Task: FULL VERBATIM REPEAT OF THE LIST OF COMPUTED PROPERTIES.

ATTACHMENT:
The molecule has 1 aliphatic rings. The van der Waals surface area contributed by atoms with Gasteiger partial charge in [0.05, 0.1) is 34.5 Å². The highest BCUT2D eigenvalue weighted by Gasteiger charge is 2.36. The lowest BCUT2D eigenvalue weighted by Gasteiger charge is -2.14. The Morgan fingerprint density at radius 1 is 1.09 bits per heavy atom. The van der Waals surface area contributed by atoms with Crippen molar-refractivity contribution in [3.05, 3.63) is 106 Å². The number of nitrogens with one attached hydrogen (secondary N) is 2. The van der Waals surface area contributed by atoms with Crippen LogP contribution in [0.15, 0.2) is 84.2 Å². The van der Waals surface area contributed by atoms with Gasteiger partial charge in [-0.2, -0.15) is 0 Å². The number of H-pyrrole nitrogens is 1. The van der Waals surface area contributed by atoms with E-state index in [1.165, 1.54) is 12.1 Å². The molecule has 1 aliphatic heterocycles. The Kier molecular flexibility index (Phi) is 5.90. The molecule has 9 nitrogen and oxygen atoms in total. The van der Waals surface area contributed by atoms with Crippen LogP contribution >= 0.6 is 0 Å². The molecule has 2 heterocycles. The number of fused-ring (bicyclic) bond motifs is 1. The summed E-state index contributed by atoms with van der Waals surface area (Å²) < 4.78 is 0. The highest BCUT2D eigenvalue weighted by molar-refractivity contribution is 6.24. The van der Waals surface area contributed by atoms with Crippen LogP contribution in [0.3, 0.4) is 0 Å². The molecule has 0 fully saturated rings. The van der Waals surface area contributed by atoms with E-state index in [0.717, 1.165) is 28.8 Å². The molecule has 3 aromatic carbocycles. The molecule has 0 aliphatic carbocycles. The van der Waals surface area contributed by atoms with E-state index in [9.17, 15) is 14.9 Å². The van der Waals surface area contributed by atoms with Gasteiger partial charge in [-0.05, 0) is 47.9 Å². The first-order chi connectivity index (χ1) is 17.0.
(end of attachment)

The molecule has 1 aliphatic rings. The van der Waals surface area contributed by atoms with Gasteiger partial charge in [0.05, 0.1) is 34.5 Å². The highest BCUT2D eigenvalue weighted by Gasteiger charge is 2.36. The lowest BCUT2D eigenvalue weighted by Gasteiger charge is -2.14. The Morgan fingerprint density at radius 1 is 1.09 bits per heavy atom. The van der Waals surface area contributed by atoms with Crippen molar-refractivity contribution in [3.05, 3.63) is 106 Å². The number of nitrogens with one attached hydrogen (secondary N) is 2. The van der Waals surface area contributed by atoms with Crippen LogP contribution in [0.15, 0.2) is 84.2 Å². The van der Waals surface area contributed by atoms with Gasteiger partial charge in [-0.2, -0.15) is 0 Å². The number of H-pyrrole nitrogens is 1. The van der Waals surface area contributed by atoms with E-state index in [1.165, 1.54) is 12.1 Å². The molecule has 1 aliphatic heterocycles. The Kier molecular flexibility index (Phi) is 5.90. The molecule has 9 nitrogen and oxygen atoms in total. The van der Waals surface area contributed by atoms with Crippen LogP contribution >= 0.6 is 0 Å². The molecule has 2 heterocycles. The number of fused-ring (bicyclic) bond motifs is 1. The summed E-state index contributed by atoms with van der Waals surface area (Å²) < 4.78 is 0. The highest BCUT2D eigenvalue weighted by molar-refractivity contribution is 6.24. The van der Waals surface area contributed by atoms with Crippen LogP contribution in [0.3, 0.4) is 0 Å². The molecule has 0 fully saturated rings. The van der Waals surface area contributed by atoms with E-state index in [0.717, 1.165) is 28.8 Å². The molecule has 3 aromatic carbocycles. The molecule has 0 aliphatic carbocycles. The van der Waals surface area contributed by atoms with E-state index in [9.17, 15) is 14.9 Å². The van der Waals surface area contributed by atoms with Gasteiger partial charge in [-0.05, 0) is 47.9 Å². The first-order chi connectivity index (χ1) is 17.0.